Moral Responsibility (Free Will pt. II)

I want to elaborate on why I think this question matters. Whether believers want to acknowledge it or not, Christianity makes claims about the universe and how it works. It makes claims about how human beings work. Our best science-based and evidence-based answers to many questions are in direct conflict with the Christian answers to these questions — everything from how did we get here, where are we going, and what kind of creatures are we, all the way to more specific questions like how old is the earth and do human beings have free will. Every discipline that answers questions that Christianity already tried to answer has historically been vehemently opposed by Christians, before small sectors see the writing on the walls and try to square their belief system with our new knowledge. Biology, geology, psychology, physics, and much of philosophy — all these fields have and are still having conflicts with religious people, or at least people who still take religion seriously.

If you read apologetics literature, believers passionately defend the idea of libertarian free will. This is because they understand how crucial free will is to their theology and to their basic narrative about who we are. Most versions of Christianity don’t make sense without free will. How does somebody “deserve” hell — well, I could stop there — but how does somebody deserve hell if they don’t have complete metaphysical freedom? If people aren’t ultimately responsible for their actions, how does it make sense to punish them for an eternity, let alone say that they chose to reject God and that’s why they’re burning? In church, I heard it a million times — “God doesn’t send anyone to hell, you send yourself to hell.” And you “send yourself to hell” through your choices. Your choice to reject God, your choice to sin, etc. But if you choose to accept salvation, you’re rewarded with heaven. This narrative is fairly absurd, but just realize how incoherent it becomes if we don’t even have free will. Or consider the problem of evil. Why is there so much suffering? Well, that’s because of human free will. This is a terrible answer, as we talked about back in episode three, but it is the most popular answer to the gratuitous suffering we see in the world. If human beings don’t have Christian free will, then they’ve lost their favorite theodicy.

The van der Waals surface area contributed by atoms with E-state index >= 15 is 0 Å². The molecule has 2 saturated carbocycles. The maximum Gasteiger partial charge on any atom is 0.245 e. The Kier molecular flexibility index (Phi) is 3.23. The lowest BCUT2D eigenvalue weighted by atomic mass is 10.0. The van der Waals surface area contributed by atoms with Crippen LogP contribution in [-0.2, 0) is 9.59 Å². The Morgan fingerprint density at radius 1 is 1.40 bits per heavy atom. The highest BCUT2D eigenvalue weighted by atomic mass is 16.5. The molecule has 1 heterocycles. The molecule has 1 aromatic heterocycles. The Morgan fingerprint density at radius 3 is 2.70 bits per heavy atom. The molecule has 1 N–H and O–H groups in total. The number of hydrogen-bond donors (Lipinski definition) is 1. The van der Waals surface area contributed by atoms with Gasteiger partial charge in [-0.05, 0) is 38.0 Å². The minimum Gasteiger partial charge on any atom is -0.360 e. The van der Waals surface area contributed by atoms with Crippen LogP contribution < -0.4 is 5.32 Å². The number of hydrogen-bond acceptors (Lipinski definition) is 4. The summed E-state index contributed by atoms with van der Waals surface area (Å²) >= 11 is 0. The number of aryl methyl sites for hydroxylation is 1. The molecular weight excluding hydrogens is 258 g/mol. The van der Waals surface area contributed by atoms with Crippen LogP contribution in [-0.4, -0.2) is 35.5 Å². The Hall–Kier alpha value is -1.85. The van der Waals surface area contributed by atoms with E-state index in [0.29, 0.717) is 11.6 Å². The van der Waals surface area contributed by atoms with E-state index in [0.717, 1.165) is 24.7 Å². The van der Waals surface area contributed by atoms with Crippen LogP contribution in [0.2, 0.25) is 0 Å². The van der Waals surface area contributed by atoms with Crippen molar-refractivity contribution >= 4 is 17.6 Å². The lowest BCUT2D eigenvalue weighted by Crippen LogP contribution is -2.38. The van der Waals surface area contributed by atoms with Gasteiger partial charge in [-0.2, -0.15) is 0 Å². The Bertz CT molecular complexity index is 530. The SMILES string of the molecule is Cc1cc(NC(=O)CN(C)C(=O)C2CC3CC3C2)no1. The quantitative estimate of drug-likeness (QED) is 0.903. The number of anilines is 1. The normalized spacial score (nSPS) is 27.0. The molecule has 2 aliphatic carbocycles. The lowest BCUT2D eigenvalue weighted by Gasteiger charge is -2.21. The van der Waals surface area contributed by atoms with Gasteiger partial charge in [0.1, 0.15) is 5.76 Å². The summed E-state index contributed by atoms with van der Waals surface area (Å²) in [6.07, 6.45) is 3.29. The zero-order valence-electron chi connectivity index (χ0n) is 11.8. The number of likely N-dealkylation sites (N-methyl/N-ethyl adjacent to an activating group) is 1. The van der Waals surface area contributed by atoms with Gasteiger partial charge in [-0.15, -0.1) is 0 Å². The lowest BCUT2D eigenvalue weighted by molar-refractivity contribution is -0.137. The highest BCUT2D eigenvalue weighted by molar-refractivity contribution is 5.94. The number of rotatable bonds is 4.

But I think that on Christianity, free will makes even less sense because of the existence of an omnipotent, omniscient God. If our choices and beliefs can be altered by changing a few genes, as has been demonstrated, or having different parents, or having different experiences, then God must know ahead of time if we’re going to accept or reject him and end up in heaven or hell. Not only must he know what’s going to happen and what we’re going to choose, he must be partially responsible for it. I didn’t choose my parents, did you? I didn’t choose my genes, I didn’t even choose to be born, let alone where in the world I was born and in what time period. God chose all those things for me, and we know beyond a shadow of a reasonable doubt that these things affect our beliefs and choices. God could’ve altered a few genes and you wouldn’t have any interest in this podcast. You never would’ve doubted at all if you’d been born a few hundred years ago, or with different peer groups or familial groups. Especially if God interferes in anything, like he answers prayers or something along those lines, he would have to know the ripple effect of his actions and how they’ll influence future events.